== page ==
, Volume 16, Issue 12, pp 860-863

Impact of a first-year primary care experience on residency choice

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Abstract

We designed a retrospective cohort study of first-year medical students to assess the impact of a community-based primary care course, Introduction to Primary Care (IPC), on residency choice. In the group that took IPC (n=282), 48.2% entered generalist residencies (internal medicine, pediatrics, family medicine, or medicine/pediatrics), compared to 38.2% in the group that wanted IPC (n=398) and 39.6% in the group that did not want IPC (n=245). Controlling for gender, students who took IPC had a 40% higher odds of selecting a generalist residency than those who wanted to take IPC (odds ratio [OR], 1.42; 95% confidence interval [CI], 1.04 to 1.95). There was no difference between those who wanted IPC and those who did not (OR, 1.08; CI, 0.78 to 1.52). The community-based primary care experience was positively associated with students’ selection of generalist residencies.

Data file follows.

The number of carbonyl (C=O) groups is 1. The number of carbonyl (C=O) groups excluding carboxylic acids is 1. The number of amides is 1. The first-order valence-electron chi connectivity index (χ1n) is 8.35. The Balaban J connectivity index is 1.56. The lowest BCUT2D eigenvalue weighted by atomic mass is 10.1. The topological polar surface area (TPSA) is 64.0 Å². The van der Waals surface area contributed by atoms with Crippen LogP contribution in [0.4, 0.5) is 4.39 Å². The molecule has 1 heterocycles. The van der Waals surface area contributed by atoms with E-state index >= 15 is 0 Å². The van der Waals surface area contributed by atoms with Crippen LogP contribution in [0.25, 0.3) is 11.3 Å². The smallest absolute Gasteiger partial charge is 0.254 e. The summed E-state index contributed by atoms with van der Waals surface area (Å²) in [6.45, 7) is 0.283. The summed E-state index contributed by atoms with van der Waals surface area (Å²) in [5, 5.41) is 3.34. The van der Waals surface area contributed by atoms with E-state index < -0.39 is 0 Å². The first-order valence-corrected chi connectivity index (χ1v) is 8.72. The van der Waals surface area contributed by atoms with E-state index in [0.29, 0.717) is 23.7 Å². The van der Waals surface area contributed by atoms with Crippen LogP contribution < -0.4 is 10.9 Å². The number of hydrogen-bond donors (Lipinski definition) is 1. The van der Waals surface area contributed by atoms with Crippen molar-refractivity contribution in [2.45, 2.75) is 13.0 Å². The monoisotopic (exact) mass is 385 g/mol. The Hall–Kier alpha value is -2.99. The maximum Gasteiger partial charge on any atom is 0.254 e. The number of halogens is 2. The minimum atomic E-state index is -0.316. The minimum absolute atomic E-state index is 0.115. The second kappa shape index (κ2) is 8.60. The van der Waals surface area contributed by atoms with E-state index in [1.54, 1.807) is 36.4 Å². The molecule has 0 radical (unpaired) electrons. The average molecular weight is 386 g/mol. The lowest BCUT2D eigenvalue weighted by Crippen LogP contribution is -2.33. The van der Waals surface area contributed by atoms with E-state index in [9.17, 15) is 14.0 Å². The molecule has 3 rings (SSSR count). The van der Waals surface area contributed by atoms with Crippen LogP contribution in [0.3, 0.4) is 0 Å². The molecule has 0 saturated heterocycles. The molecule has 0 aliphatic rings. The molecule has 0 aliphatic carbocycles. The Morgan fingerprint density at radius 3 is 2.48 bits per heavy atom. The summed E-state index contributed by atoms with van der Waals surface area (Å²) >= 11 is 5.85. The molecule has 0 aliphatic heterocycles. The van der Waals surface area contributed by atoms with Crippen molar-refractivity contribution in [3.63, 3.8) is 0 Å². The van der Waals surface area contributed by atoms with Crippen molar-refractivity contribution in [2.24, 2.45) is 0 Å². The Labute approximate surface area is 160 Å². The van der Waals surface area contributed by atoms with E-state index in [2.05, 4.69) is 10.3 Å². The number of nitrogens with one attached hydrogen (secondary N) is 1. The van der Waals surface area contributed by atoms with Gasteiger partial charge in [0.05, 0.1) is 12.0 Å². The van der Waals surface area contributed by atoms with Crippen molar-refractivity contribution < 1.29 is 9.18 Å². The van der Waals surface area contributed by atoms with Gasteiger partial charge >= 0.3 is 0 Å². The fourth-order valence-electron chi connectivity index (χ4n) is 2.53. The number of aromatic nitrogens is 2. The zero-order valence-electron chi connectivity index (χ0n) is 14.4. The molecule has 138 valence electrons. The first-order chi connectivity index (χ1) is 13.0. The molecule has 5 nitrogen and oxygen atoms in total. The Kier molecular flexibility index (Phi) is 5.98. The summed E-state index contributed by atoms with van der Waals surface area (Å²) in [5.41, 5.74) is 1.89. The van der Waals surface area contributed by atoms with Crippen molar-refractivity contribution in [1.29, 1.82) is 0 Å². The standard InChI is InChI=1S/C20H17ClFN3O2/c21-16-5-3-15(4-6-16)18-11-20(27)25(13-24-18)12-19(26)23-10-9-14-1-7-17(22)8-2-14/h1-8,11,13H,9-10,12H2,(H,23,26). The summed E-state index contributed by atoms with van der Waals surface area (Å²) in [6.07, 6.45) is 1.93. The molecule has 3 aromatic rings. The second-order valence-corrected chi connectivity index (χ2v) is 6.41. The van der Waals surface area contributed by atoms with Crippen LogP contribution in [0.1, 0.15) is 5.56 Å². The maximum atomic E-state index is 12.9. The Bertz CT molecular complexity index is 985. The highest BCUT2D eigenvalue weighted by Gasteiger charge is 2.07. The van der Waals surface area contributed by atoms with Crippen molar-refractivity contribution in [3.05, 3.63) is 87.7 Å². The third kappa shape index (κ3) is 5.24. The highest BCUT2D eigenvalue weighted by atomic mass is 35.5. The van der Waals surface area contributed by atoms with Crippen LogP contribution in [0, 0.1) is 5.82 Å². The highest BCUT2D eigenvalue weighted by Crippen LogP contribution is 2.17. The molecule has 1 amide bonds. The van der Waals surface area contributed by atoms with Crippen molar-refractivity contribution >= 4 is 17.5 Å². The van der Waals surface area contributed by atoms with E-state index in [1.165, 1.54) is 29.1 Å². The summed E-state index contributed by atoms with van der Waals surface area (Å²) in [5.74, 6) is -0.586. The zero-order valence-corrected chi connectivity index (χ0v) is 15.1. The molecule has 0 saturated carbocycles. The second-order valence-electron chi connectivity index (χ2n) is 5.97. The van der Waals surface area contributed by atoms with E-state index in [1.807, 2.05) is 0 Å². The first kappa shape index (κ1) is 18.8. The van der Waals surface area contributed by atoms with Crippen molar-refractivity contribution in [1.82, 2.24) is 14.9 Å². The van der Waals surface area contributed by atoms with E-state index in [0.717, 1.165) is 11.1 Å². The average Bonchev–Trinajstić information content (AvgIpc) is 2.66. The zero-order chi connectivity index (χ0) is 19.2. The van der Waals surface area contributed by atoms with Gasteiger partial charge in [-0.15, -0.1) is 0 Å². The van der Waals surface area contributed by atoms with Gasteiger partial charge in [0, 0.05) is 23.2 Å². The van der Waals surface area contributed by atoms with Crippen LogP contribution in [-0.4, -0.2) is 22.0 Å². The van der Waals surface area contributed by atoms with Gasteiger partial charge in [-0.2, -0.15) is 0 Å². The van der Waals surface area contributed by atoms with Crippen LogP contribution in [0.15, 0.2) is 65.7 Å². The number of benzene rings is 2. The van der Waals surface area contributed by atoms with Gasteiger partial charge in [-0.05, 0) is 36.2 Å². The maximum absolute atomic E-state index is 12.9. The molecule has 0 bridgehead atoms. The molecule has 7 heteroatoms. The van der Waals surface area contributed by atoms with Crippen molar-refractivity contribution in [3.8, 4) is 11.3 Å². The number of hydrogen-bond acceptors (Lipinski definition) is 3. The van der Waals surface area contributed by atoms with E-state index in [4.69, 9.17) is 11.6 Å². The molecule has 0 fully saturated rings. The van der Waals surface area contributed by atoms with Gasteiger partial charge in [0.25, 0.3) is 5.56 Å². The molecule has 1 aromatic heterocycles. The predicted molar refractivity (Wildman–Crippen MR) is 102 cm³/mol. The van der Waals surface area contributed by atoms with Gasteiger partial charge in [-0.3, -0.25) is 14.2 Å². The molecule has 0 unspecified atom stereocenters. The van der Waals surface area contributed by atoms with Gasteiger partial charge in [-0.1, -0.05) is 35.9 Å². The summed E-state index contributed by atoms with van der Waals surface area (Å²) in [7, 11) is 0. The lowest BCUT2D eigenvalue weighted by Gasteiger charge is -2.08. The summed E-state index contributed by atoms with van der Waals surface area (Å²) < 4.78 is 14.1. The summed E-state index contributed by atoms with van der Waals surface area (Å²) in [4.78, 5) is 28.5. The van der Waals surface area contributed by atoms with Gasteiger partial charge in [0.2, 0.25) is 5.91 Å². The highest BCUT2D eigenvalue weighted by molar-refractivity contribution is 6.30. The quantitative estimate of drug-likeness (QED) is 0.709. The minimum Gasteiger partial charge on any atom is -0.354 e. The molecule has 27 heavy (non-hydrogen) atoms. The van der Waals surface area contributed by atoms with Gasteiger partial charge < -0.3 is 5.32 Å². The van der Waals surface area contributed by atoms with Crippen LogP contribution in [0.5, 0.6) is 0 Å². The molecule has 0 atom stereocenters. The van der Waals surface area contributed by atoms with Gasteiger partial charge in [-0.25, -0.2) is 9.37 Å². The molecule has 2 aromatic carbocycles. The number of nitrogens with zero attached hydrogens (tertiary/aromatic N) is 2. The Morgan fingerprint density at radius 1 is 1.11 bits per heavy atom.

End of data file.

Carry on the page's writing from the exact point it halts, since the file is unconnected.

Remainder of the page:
Preliminary results were presented as a poster at the annual meeting of the Society of General Internal Medicine, May 6, 2000, Boston, Mass.
This research was funded by New York Medical College and a grant from the Robert Wood Johnson Foundation’s Generalist Physician Initiative.